Two brothers, both former Olympic wrestling champions (Channing Tatum and Mark Ruffalo) become involved in a fateful and fatal friendship with a neurotic millionaire (Steve Carell), in this true-life drama from director Bennett Miller (Capote, Moneyball) that is already one of the year’s most buzzed-about films.
A mesmerizing hybrid of true crime and sports drama, Foxcatcher is destined to be one of the year's most talked-about films. It tells the fascinating, tragic story of wrestling champions Mark and Dave Schultz; specifically, the two brothers' fateful encounter with multi-millionaire coach John du Pont. Exemplifying the greatest strengths of Academy Award-nominated director Bennett Miller, Foxcatcher locates a balance of excitement and burgeoning dread, and keeps us firmly in its hold until its harrowing finish.
When we first meet Mark Schultz (Channing Tatum), he's already on the far side of his career peak. Since winning the gold at the 1984 Olympics, his life has been reduced to a lonesome routine of training, enlivened only by the occasional speaking engagement. When Mark is invited by John du Pont (Steve Carrell) to join the US team preparing for the 1988 Olympics in Seoul, he asks his brother to take part, but the smarter, more seasoned Dave (Mark Ruffalo, also appearing at the Festival in Infinitely Polar Bear) refuses to uproot his family for the sake of glories already achieved.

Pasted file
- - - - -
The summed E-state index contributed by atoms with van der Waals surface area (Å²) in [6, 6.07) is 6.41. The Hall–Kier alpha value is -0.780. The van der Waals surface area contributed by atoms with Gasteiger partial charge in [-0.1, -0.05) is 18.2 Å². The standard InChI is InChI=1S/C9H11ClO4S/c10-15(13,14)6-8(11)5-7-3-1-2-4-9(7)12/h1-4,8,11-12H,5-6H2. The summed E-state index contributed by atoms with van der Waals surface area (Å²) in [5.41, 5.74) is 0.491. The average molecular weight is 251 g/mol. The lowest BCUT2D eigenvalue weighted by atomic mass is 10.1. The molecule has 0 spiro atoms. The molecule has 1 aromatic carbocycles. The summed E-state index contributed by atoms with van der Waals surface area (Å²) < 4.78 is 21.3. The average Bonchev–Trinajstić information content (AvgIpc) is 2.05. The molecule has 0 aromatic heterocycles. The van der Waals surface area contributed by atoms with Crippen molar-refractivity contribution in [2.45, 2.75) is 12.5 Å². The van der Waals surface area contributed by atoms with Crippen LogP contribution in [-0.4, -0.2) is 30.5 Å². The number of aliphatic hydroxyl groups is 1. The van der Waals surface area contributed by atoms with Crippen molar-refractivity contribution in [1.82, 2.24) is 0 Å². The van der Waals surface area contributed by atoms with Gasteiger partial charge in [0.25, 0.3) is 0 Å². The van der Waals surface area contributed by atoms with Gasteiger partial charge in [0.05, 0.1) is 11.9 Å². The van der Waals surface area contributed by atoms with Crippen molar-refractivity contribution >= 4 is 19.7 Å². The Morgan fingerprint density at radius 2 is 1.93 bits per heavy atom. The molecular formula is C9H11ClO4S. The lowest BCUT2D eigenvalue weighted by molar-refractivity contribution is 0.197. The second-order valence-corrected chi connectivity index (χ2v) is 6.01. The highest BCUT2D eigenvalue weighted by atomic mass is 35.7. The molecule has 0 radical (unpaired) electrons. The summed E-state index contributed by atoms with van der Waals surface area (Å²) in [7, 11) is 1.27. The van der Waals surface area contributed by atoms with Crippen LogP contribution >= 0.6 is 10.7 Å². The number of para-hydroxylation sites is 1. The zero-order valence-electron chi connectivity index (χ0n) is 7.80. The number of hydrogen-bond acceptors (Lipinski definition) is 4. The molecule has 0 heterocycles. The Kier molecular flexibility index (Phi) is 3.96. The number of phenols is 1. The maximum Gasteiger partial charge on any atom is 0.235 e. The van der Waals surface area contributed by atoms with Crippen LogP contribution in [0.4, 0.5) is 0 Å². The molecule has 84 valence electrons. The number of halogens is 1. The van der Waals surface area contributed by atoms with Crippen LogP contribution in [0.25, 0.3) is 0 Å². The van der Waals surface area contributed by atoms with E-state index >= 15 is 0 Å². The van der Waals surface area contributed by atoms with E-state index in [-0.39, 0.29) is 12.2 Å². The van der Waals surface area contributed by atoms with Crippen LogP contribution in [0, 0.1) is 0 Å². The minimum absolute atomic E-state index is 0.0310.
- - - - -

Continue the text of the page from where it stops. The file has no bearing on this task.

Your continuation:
Mark moves to du Pont's sprawling estate and becomes enveloped in a cocoon of wealth and eccentricity. Gun-loving, self-aggrandizing, and fiercely patriotic, du Pont spoils Mark with gifts and praise, even while pushing his limits with relentless training. Dave is eventually coaxed into joining Mark on "Team Foxcatcher," but there is something disquieting about du Pont's generosity. As they near a triumph at the Seoul Olympics, Mark's pent-up rage threatens to collide with du Pont's fevered paranoia, and the combination is disastrous.
The trio of stars play off one another brilliantly — and Carrell is worthy of special note, transforming himself into the pale, soft-spoken, and ominous du Pont.
Benefitting from meticulous detail, Foxcatcher echoes Miller's previous true-story films Capote and Moneyball in its depiction of American ambition and the cold-blooded pursuit of success.